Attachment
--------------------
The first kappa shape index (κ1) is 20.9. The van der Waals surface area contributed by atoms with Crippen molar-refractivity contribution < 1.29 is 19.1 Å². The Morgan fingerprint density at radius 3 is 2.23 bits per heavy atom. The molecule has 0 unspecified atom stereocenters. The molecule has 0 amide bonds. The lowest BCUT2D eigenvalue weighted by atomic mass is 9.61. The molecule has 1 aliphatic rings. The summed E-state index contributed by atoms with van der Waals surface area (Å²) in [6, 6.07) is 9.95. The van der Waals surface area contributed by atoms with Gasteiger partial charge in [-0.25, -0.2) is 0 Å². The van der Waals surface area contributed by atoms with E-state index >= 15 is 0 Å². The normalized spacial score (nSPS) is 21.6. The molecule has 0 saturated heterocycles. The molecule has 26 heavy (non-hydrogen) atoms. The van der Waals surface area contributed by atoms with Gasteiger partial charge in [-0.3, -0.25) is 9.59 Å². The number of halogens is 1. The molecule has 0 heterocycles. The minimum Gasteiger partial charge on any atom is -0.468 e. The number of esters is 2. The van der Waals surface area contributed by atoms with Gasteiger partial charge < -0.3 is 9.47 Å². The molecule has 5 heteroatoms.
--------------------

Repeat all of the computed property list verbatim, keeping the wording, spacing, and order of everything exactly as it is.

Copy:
The first kappa shape index (κ1) is 20.9. The van der Waals surface area contributed by atoms with Crippen molar-refractivity contribution < 1.29 is 19.1 Å². The Morgan fingerprint density at radius 3 is 2.23 bits per heavy atom. The molecule has 0 unspecified atom stereocenters. The molecule has 0 amide bonds. The lowest BCUT2D eigenvalue weighted by atomic mass is 9.61. The molecule has 1 aliphatic rings. The summed E-state index contributed by atoms with van der Waals surface area (Å²) in [6, 6.07) is 9.95. The van der Waals surface area contributed by atoms with Gasteiger partial charge in [-0.25, -0.2) is 0 Å². The van der Waals surface area contributed by atoms with E-state index >= 15 is 0 Å². The normalized spacial score (nSPS) is 21.6. The molecule has 0 saturated heterocycles. The molecule has 26 heavy (non-hydrogen) atoms. The van der Waals surface area contributed by atoms with Gasteiger partial charge in [-0.3, -0.25) is 9.59 Å². The number of halogens is 1. The molecule has 0 heterocycles. The minimum Gasteiger partial charge on any atom is -0.468 e. The number of esters is 2. The van der Waals surface area contributed by atoms with Gasteiger partial charge < -0.3 is 9.47 Å². The molecule has 5 heteroatoms.